It’s not unusual for people to wait in long lines to purchase products that they want. Coffee, burgers, even iPhones. But what affect are these lines actually having? Do you see a long line and think to yourself that the product must be worth it? When you finally get to the front of that line, does the reward seem sweeter? The average wait for a burger at Shake Shack is so long (over an hour) they added a web-cam to their site so you can check the status of the line before showing up.

From Time Out Chicago:

“What the line does is sensitize the consumer to the experience,” Fine says. “And [people are] going to pay attention to the food. That attention can wind up being positive or negative, but in general they’ve invested that time, so they are prone to say—sociopsychologically—that that investment was worthwhile. So they’re prone to say: This is great pizza. Because only an idiot would stand that long in line if the pizza was only so-so.”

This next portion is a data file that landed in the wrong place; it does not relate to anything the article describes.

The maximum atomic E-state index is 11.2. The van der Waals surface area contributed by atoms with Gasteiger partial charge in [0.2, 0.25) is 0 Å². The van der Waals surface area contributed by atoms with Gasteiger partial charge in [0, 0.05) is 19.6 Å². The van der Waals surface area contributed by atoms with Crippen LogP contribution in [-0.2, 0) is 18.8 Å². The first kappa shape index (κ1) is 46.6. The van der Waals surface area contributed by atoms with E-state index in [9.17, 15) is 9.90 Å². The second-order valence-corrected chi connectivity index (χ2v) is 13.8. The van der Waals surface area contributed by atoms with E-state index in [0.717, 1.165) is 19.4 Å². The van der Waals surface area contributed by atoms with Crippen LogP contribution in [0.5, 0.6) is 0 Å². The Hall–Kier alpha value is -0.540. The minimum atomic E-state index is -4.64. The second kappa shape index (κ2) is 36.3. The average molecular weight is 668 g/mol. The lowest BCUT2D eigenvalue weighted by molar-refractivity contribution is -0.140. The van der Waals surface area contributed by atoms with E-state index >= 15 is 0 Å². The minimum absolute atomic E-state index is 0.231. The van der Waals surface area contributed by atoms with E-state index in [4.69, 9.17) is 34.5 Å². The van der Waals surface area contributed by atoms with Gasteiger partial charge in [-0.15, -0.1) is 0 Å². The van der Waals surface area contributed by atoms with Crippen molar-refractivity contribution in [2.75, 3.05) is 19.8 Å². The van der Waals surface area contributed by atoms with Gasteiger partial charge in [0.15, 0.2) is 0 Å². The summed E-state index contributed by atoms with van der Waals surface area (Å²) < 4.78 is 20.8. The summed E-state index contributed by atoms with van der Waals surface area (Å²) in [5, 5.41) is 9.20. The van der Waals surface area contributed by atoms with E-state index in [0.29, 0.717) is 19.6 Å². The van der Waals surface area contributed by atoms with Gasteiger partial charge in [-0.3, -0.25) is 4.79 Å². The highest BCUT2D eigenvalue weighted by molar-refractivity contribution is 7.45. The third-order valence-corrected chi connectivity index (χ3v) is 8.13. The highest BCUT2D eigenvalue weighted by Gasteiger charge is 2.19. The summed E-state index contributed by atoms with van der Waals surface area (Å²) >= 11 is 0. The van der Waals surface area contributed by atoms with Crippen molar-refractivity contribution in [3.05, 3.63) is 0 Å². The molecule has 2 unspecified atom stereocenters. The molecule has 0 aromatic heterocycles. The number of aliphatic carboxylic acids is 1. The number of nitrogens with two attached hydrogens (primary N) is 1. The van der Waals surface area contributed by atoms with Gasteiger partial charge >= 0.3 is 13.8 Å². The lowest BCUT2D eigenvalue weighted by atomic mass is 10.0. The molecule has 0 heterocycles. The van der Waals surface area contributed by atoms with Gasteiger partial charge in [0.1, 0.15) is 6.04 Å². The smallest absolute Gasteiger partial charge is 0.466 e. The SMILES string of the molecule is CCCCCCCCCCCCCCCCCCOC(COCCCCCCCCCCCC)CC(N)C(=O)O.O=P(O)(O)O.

Same goes for the burgers, the churros and the cocktails.

Of course, it can go the other way, too. “If the pizza for them is unsatisfying, [people] will probably treat it more negatively than they otherwise might have,” Fine says. “It eliminates the middle ground.”

Personally, I have limited patience for waiting in lines. I prefer avoiding them by visiting during off hours whenever possible. But I’m always willing when I think the product is worth it.

When enclosed in a small environment (like a cafe) it’s important that those that are waiting don’t perceive their time to be wasted. Maybe they don’t understand the dozens of variables that you’re trying to control in your espresso, but they do understand when certain no-no’s take place. And after waiting so long, “[people] will probably treat it more negatively than they otherwise might have”. And then of course, they blast you online.

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